A senior SaaS executive once told me, “Reports sell software.” In a top down sale, that's absolutely true. The CEO wants better predictability of bookings so she'll buy a CRM tool to gather the data. Classically, software has been built for that mantra.
First, a company buys a database. The sales people, marketers or customer care staff continue working as normal. But after the purchase, these teams are burdened with an additional step of updating the database when they've finished their work, so a report can be generated.
But this design has an agency problem. The employees investing the marginal effort see very little gain. This agency problem challenges the effectiveness of the software in three ways.
First, managers must motivate employees to update the database. Second, since employees report data retroactively, the database is always out of date, undermining the accuracy of the reports. Third, the benefit of the software to employees is only visible months or years after filling up the database, when an employee can review the history of a customer interaction for example.
In bottoms up sales, workflow sells software. And new SaaS companies who aim to displace incumbent systems of record will architect their products in a radically different way. They will be event-driven SaaS companies.
Event driven SaaS products consume events from data sources, data sources like social media, news, analytics data, marketing data, customer support data, sales data. All of these events are ingested via API and committed to the database. Day one, these new systems of record are filling themselves with data.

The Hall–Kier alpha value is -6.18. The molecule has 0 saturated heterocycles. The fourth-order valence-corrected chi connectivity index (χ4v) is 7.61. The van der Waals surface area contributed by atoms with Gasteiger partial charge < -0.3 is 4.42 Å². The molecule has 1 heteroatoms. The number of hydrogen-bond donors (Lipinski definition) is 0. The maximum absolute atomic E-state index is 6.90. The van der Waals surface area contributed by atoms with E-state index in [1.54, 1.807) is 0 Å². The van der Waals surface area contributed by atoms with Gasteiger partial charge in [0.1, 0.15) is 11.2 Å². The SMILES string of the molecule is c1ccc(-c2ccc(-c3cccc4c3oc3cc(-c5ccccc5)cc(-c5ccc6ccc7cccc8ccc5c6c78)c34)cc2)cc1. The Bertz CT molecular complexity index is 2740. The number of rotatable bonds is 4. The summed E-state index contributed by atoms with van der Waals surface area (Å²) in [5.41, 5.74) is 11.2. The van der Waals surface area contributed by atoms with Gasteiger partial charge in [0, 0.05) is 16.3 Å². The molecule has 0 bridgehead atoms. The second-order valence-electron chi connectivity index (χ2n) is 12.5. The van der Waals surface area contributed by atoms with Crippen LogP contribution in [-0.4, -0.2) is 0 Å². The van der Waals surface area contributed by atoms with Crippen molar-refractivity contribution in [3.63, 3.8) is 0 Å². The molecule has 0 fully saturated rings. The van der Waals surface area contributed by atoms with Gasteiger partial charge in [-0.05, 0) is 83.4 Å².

Using this information, they prioritize and inform work to aid their teams be more effective. That can be by prioritizing which customers to speak with, automatically answering customer support queries or any number of things not yet invented.
Critically, there's a feedback loop. The users’ actions are themselves events that feed back into the database. Separately, the system generates a similar report.
Event-driven SaaS products mitigate and ideally eliminate the agency problem of classic software. Users benefit directly from using it. The reporting is a by-product of an optimized workflow, and coincidentally is much more accurate than a classical system.
This agency problem the heart of the adoption challenges of classical software deployments, and in particular of the dominant systems of record in the market today. The next generation of multi-billion dollar SaaS platforms, the startups who will displace incumbents, will do it with event-driven architectures and optimized workflows.
Thanks to Manny Medina for inspiring this post.